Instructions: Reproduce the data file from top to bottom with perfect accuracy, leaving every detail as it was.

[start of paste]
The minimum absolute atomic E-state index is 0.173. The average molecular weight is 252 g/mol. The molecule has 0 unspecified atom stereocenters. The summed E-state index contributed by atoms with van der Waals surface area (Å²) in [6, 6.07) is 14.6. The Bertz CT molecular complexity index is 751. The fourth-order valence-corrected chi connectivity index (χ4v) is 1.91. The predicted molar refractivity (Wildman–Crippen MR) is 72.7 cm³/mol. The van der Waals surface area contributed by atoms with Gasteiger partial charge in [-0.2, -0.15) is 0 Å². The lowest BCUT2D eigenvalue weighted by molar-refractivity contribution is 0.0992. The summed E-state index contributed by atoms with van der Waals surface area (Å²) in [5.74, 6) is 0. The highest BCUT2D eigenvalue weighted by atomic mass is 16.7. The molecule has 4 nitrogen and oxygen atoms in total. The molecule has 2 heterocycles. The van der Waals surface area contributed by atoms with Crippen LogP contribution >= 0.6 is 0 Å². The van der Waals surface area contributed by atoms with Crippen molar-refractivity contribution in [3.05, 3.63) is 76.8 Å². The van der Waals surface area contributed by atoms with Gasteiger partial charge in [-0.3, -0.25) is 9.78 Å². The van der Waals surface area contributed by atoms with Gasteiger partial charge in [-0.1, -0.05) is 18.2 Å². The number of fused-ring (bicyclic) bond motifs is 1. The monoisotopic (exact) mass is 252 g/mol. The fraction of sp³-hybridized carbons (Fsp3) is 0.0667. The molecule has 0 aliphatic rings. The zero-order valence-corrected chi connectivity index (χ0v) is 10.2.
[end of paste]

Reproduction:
The minimum absolute atomic E-state index is 0.173. The average molecular weight is 252 g/mol. The molecule has 0 unspecified atom stereocenters. The summed E-state index contributed by atoms with van der Waals surface area (Å²) in [6, 6.07) is 14.6. The Bertz CT molecular complexity index is 751. The fourth-order valence-corrected chi connectivity index (χ4v) is 1.91. The predicted molar refractivity (Wildman–Crippen MR) is 72.7 cm³/mol. The van der Waals surface area contributed by atoms with Gasteiger partial charge in [-0.2, -0.15) is 0 Å². The lowest BCUT2D eigenvalue weighted by molar-refractivity contribution is 0.0992. The summed E-state index contributed by atoms with van der Waals surface area (Å²) in [5.74, 6) is 0. The highest BCUT2D eigenvalue weighted by atomic mass is 16.7. The molecule has 4 nitrogen and oxygen atoms in total. The molecule has 2 heterocycles. The van der Waals surface area contributed by atoms with Crippen LogP contribution >= 0.6 is 0 Å². The van der Waals surface area contributed by atoms with Crippen molar-refractivity contribution in [3.05, 3.63) is 76.8 Å². The van der Waals surface area contributed by atoms with Gasteiger partial charge in [-0.3, -0.25) is 9.78 Å². The van der Waals surface area contributed by atoms with Gasteiger partial charge in [-0.1, -0.05) is 18.2 Å². The number of fused-ring (bicyclic) bond motifs is 1. The monoisotopic (exact) mass is 252 g/mol. The fraction of sp³-hybridized carbons (Fsp3) is 0.0667. The molecule has 0 aliphatic rings. The zero-order valence-corrected chi connectivity index (χ0v) is 10.2.